Geneva: The United Nations will host talks between Libya's warring factions from today in Geneva, amid warnings that they could be the last chance for peace in the battle-scarred nation.
The talks will be overseen by UN envoy to Libya and the UN chief's special representative Bernardino Leon. A press conference is scheduled on Wednesday afternoon before they start.
The oil-rich North African country is in tatters with rival governments and parliaments and a slew of militias fighting for territory.
"This is an opportunity the Libyans cannot afford to miss," the European Union's foreign policy chief Federica Mogherini said on the eve of the talks.
"I want to praise both sides participating and encourage all those in Libya that have not yet decided on participation... to do so".
This is the opportunity the Libyans cannot afford to miss," she said.
The UN Security Council imposed an arms embargo at the start of Libya's 2011 uprising, which ousted and killed dictator Moamer Kadhafi, to protect civilians from his forces.
But the country descended rapidly into chaos, despite UN efforts to contain the violence. It is now mired in its worst fighting since Kadhafi's downfall.
And now, the head of the internationally-recognised government, Prime Minister Abdullah al-Thani says his beleaguered government needs the embargo to be lifted to fight the militias.
"The international community must cooperate with Libya to put an end to extremism and terrorism and help government institutions, namely the army, by lifting the arms embargo," Thani told AFP ahead of the talks.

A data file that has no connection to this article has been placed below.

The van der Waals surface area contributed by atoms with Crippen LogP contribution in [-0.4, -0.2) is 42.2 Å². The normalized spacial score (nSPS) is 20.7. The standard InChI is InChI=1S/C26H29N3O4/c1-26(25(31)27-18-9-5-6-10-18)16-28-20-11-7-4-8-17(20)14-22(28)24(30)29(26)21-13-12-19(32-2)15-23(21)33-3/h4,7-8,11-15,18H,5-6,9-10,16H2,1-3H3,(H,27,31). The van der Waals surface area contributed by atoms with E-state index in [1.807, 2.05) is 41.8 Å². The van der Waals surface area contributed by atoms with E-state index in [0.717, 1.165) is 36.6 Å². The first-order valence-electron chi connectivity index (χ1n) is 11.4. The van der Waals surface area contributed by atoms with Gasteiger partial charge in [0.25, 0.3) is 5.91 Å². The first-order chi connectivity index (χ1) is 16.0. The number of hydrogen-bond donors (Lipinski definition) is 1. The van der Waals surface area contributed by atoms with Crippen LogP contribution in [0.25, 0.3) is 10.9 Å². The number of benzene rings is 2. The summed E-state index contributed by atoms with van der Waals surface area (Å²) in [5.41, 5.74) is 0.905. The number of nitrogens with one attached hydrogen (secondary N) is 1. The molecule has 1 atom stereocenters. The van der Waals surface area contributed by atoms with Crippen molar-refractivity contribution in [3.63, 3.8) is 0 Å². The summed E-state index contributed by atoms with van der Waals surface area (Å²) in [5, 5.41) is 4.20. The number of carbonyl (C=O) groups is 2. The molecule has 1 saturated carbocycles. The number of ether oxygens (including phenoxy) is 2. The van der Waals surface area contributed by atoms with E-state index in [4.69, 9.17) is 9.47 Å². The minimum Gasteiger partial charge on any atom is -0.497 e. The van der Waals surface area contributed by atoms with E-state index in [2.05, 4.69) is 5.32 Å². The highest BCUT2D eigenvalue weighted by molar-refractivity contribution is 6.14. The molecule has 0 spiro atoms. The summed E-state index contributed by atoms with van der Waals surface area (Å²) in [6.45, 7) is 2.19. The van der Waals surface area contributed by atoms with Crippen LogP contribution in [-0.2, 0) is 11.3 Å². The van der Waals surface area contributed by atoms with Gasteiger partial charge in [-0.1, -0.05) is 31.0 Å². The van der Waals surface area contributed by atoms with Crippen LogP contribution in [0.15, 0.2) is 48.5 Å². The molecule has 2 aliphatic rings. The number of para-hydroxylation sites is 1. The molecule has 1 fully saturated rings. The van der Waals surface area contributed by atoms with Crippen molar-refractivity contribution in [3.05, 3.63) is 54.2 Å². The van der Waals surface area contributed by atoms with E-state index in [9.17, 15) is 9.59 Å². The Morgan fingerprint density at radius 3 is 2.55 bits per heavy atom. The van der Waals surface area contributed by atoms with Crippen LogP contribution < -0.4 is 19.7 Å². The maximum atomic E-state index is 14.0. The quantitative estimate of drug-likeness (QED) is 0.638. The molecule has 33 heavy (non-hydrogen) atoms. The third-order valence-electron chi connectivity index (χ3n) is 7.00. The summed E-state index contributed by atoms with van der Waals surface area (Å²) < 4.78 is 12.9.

The dialogue in Geneva aims at reaching an agreement on the formation of a unity government and the adoption of a new constitution -- a tall order given the current situation.
Thani's government and the elected parliament have been based in the remote east since an Islamist-led coalition seized Tripoli in August.
The coalition known as Fajr Libya (Libya Dawn) also holds third city Misrata. It launched a bloody offensive in December to seize control of key oil terminals but was repelled by the army.
Most countries pulled out their diplomats from Tripoli after the city was taken by Libya Dawn.
Islamists, led by the UN-blacklisted Ansar al-Sharia, also control parts of second city Benghazi in the east and have been locked in battle with pro-government forces since May.
The Islamic State (IS) group that has seized large areas in Iraq and Syria is also thought to have gained a foothold in eastern Libya, and recently claimed to have executed two Tunisian journalists there.
The United Nations says that since fighting intensified in May, hundreds of civilians have been killed and hundreds of thousands more have fled their homes.
Libya's neighbours, fearful of a spillover of the violence, have repeatedly called for international intervention.
The European Union said earlier that the Geneva meeting "represents a last chance which must be seized".
A new round of talks had been scheduled for December 9 but was repeatedly delayed as fighting intensified between the government and Islamist-backed militias.
Each faction claims its army is the country's real and each seeks international recognition.